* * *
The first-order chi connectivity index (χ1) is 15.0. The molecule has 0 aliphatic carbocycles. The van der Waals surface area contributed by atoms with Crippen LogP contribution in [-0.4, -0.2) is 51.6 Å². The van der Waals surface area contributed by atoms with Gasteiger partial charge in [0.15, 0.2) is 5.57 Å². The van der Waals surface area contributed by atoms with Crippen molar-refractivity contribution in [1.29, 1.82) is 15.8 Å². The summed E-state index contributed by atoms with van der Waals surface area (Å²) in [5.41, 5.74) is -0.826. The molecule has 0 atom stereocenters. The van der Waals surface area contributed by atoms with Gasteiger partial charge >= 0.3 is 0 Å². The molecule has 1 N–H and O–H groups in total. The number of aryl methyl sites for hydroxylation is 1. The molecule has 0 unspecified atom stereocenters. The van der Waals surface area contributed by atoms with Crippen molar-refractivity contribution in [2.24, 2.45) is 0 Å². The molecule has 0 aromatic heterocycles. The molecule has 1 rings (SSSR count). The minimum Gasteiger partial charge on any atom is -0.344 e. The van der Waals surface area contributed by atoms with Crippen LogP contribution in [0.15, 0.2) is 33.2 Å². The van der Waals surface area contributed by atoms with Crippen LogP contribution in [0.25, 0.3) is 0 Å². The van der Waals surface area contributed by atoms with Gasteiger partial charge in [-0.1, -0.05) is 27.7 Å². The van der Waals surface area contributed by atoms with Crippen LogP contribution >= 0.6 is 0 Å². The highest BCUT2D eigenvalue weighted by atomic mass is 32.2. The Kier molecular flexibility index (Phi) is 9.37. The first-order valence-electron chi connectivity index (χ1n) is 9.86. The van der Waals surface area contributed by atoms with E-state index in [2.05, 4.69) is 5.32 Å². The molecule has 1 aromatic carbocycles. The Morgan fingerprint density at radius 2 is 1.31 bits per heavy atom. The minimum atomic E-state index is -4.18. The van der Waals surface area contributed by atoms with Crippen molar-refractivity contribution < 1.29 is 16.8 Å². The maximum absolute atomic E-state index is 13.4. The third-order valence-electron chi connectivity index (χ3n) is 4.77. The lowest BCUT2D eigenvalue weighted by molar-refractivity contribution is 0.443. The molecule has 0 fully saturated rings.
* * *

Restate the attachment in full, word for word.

The first-order chi connectivity index (χ1) is 15.0. The molecule has 0 aliphatic carbocycles. The van der Waals surface area contributed by atoms with Crippen LogP contribution in [-0.4, -0.2) is 51.6 Å². The van der Waals surface area contributed by atoms with Gasteiger partial charge in [0.15, 0.2) is 5.57 Å². The van der Waals surface area contributed by atoms with Crippen molar-refractivity contribution in [1.29, 1.82) is 15.8 Å². The summed E-state index contributed by atoms with van der Waals surface area (Å²) in [5.41, 5.74) is -0.826. The molecule has 0 atom stereocenters. The van der Waals surface area contributed by atoms with Gasteiger partial charge >= 0.3 is 0 Å². The molecule has 1 N–H and O–H groups in total. The number of aryl methyl sites for hydroxylation is 1. The molecule has 0 unspecified atom stereocenters. The van der Waals surface area contributed by atoms with Crippen molar-refractivity contribution in [2.24, 2.45) is 0 Å². The molecule has 0 aromatic heterocycles. The molecule has 1 rings (SSSR count). The minimum Gasteiger partial charge on any atom is -0.344 e. The van der Waals surface area contributed by atoms with Crippen LogP contribution in [0.15, 0.2) is 33.2 Å². The van der Waals surface area contributed by atoms with Crippen LogP contribution in [0.25, 0.3) is 0 Å². The van der Waals surface area contributed by atoms with Gasteiger partial charge in [-0.1, -0.05) is 27.7 Å². The van der Waals surface area contributed by atoms with Crippen LogP contribution >= 0.6 is 0 Å². The highest BCUT2D eigenvalue weighted by atomic mass is 32.2. The Kier molecular flexibility index (Phi) is 9.37. The first-order valence-electron chi connectivity index (χ1n) is 9.86. The van der Waals surface area contributed by atoms with E-state index in [2.05, 4.69) is 5.32 Å². The molecule has 1 aromatic carbocycles. The Morgan fingerprint density at radius 2 is 1.31 bits per heavy atom. The minimum atomic E-state index is -4.18. The van der Waals surface area contributed by atoms with Crippen molar-refractivity contribution < 1.29 is 16.8 Å². The maximum absolute atomic E-state index is 13.4. The third-order valence-electron chi connectivity index (χ3n) is 4.77. The lowest BCUT2D eigenvalue weighted by molar-refractivity contribution is 0.443. The molecule has 0 fully saturated rings.